Role of the ribosomal DNA repeats on chromosome segregation of Saccharomyces cerevisiae : a dissertation presented in fulfillment of the requirements for the degree of Doctor of Philosophy in Genetics at Massey University, Albany, New Zealand

Thumbnail Image
Open Access Location
Journal Title
Journal ISSN
Volume Title
Massey University
Chromosome segregation is a highly conserved process that progresses with great accuracy. Failure of proper segregation can lead to genetic disorders, such as Down syndrome in humans. Interestingly, segregation errors found in human genetic disorders and associated with spontaneous abortions or stillbirths are frequent in the chromosomes containing the ribosomal RNA gene repeats (rDNA). The rDNA is essential for cell viability and growth as it encodes ribosomal RNA, a major component of ribosomes. In yeast, the rDNA locus has a unique cohesinindependent cohesion mechanism to hold sister chromatids together before separation, and behaves in unique ways with respect to replication, recombination and transcription. These rDNAspecific features may promote a chromosome segregation mechanism distinct from the rest of the genome. Therefore, the aim of this thesis was to test the hypothesis that the rDNA affects chromosome segregation. To test this hypothesis I focused on mitotic chromosome segregation, and used the model genetic organism, Saccharomyces cerevisiae. S. cerevisiae offers many advantages for testing this hypothesis, including its tolerance to aneuploidy and systems that have been developed to genetically manipulate the rDNA. I developed and optimized a chromosome loss assay (CLA) that measures the rate of chromosome loss during mitosis in S. cerevisiae. I modified a number of strains that had alterations associated with the rDNA, including strains deleted for the chromosomal rDNA repeats, with a reduction in rDNA copies, and with the rDNA translocated to a different chromosome, with specific phenotypic markers for detection of chromosome loss events. I then tested the chromosome loss rates of these strains using the CLA. My results demonstrate that the rDNA affects mitotic chromosome segregation fidelity at two levels. First, the rDNA increases the segregation fidelity of the rDNA-containing chromosome, defining a local chromosome segregation role for the rDNA. I found that this local effect is mediated by the rDNA binding protein Fob1, and I propose three potential mechanisms for how Fob1 mediates this role: (1) through establishment of rDNA recombination-intermediates that may help to stabilize the long rDNA locus; (2) through recruitment of condensin to establish intra-chromatid linkages that promote timely condensation of sister chromatids; or (3) through recruitment of a silencing complex to achieve an appropriate rDNA chromatin state for chromosome segregation. Second, I show that the rDNA has a global effect on chromosome segregation fidelity, with rDNA deletion or reduction in rDNA copies influencing the segregation of many or all chromosomes. Curiously, heterozygosity of rDNA state, regardless of what states are present, confers wild type missegregation rates. I rule out trivial explanations for this global effect, and instead propose that the rDNA affects segregation through changes in nucleolar structure and overall nuclear organization that impact spindle polarity and thus the fidelity of chromosome segregation. Together, these results define a new role for the rDNA in facilitating chromosome segregation, and one that acts at two different levels. This work provides insights into a novel beneficial role of the rDNA in chromosome segregation of S. cerevisiae, and the conserved mechanism of chromosome segregation across eukaryotes suggests the rDNA may play similar roles in more complex organisms. It will be interesting to determine if the rDNA also has beneficial role in meiosis, where the rDNA has been associated with missegregation.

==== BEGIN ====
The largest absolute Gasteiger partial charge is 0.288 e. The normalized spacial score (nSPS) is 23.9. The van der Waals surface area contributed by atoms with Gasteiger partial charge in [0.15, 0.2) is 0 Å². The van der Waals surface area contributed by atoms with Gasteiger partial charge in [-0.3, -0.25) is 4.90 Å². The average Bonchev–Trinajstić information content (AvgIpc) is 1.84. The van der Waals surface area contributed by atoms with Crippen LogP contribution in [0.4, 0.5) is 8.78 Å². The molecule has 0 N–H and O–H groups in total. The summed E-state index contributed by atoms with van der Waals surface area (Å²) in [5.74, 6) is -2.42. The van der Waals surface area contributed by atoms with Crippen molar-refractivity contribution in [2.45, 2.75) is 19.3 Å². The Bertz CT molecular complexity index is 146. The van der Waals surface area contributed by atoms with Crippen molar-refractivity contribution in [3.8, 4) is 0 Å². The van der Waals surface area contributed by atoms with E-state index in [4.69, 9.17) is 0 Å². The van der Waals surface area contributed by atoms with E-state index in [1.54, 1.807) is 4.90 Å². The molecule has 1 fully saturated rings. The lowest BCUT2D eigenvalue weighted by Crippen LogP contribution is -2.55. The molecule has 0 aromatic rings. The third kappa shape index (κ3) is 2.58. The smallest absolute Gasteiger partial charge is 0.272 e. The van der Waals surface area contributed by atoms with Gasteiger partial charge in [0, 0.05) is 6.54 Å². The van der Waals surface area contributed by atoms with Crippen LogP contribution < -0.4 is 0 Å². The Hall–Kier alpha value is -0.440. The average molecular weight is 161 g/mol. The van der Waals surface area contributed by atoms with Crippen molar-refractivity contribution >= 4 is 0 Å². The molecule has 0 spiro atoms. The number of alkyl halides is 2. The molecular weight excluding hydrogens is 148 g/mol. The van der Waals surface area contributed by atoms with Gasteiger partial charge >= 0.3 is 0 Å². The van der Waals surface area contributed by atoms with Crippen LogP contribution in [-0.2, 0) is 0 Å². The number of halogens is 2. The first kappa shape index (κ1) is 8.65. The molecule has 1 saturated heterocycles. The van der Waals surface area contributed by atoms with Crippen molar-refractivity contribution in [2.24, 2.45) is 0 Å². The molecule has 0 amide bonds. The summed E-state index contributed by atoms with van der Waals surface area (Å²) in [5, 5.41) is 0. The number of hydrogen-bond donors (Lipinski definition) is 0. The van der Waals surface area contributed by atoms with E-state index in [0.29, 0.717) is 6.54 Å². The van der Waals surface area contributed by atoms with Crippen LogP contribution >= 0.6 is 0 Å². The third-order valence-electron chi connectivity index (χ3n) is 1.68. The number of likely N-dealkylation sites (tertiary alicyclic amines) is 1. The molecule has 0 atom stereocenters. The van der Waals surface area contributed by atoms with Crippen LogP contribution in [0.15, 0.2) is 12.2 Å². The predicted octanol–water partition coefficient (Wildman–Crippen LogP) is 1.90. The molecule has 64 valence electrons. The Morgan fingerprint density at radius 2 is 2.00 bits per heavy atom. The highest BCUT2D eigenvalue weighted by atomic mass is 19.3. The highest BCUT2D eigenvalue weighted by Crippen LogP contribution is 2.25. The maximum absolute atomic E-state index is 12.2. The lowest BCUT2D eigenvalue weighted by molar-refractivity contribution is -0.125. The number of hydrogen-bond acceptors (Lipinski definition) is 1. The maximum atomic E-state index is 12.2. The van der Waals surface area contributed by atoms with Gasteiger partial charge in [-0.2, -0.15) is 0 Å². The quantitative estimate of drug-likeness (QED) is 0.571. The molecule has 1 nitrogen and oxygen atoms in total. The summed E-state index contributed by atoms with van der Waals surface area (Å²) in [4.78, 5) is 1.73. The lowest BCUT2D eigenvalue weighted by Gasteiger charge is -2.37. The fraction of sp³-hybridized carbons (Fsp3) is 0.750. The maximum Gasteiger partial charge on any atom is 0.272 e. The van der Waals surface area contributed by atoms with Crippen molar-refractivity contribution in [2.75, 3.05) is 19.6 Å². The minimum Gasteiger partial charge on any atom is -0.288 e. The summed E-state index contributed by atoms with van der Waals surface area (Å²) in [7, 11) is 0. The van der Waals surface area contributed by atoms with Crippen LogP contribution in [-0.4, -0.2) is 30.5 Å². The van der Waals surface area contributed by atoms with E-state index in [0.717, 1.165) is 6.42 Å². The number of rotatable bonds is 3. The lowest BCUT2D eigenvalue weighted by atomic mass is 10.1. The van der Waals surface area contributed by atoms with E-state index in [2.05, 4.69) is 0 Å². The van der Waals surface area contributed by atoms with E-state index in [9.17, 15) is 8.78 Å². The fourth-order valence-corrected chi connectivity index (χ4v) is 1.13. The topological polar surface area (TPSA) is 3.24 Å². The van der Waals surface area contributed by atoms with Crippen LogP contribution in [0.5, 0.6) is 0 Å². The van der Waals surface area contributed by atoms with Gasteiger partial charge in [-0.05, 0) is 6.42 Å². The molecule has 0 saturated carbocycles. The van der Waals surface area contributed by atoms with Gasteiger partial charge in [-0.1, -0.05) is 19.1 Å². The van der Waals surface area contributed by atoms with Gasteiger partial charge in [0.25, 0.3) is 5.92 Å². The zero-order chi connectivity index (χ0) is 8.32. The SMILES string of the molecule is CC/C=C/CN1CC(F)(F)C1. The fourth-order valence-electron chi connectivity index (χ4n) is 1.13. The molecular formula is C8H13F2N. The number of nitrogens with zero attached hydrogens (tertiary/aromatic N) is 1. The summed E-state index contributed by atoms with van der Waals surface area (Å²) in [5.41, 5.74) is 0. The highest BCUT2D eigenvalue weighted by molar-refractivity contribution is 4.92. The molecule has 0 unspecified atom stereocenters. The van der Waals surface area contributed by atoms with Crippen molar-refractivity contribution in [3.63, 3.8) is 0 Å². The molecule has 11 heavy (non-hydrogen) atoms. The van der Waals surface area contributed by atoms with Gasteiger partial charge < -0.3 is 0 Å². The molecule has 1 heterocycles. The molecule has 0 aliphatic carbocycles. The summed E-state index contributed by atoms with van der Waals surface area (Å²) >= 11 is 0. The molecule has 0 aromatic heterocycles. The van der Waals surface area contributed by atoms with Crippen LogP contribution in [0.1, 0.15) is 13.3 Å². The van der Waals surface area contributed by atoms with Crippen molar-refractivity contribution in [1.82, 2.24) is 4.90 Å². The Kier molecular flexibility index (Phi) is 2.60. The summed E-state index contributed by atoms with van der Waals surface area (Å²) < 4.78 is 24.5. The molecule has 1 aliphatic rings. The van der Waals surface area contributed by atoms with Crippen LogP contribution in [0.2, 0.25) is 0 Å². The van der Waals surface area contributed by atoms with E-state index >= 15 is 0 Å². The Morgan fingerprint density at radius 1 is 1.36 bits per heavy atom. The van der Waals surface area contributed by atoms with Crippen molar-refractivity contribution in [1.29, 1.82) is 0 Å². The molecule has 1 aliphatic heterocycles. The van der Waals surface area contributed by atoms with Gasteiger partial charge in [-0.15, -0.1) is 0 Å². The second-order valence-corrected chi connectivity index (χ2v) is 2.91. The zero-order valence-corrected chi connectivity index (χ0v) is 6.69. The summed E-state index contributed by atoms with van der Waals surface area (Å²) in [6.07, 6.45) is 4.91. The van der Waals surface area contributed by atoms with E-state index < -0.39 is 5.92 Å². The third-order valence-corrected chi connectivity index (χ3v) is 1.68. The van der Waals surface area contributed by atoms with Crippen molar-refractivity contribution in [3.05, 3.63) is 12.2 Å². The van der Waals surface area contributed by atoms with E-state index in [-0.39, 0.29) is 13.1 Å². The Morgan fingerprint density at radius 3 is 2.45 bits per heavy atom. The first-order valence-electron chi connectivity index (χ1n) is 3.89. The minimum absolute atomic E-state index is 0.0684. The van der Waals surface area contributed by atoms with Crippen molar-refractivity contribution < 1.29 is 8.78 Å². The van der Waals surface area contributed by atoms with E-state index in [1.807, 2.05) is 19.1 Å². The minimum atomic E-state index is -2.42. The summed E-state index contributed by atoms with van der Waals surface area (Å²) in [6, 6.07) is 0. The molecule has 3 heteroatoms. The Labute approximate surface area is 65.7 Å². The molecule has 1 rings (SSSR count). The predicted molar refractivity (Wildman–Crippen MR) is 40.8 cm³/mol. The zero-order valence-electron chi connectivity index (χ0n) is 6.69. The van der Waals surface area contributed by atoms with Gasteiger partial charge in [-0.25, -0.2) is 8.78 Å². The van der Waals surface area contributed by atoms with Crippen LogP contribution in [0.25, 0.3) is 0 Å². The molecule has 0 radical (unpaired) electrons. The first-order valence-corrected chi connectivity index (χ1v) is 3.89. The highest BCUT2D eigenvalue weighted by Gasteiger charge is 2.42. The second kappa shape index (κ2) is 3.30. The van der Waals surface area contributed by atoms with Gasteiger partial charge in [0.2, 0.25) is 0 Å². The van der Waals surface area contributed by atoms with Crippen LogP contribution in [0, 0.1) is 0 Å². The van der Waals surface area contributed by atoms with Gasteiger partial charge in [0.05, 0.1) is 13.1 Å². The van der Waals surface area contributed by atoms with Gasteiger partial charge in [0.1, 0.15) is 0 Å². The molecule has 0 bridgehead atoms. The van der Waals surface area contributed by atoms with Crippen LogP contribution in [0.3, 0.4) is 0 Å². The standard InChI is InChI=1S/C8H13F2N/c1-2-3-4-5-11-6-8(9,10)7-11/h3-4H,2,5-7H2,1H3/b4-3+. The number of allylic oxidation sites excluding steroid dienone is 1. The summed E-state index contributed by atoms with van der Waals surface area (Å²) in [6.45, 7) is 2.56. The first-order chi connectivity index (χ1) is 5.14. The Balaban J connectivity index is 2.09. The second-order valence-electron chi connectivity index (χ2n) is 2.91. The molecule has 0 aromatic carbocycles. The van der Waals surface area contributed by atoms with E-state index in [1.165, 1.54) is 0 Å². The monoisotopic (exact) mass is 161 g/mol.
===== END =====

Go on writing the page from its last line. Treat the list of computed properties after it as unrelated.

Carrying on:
Saccharomyces cerevisiae, Genetics, Recombinant DNA, Chromosome abnormalities, Mitosis, Research Subject Categories::NATURAL SCIENCES::Biology::Cell and molecular biology::Genetics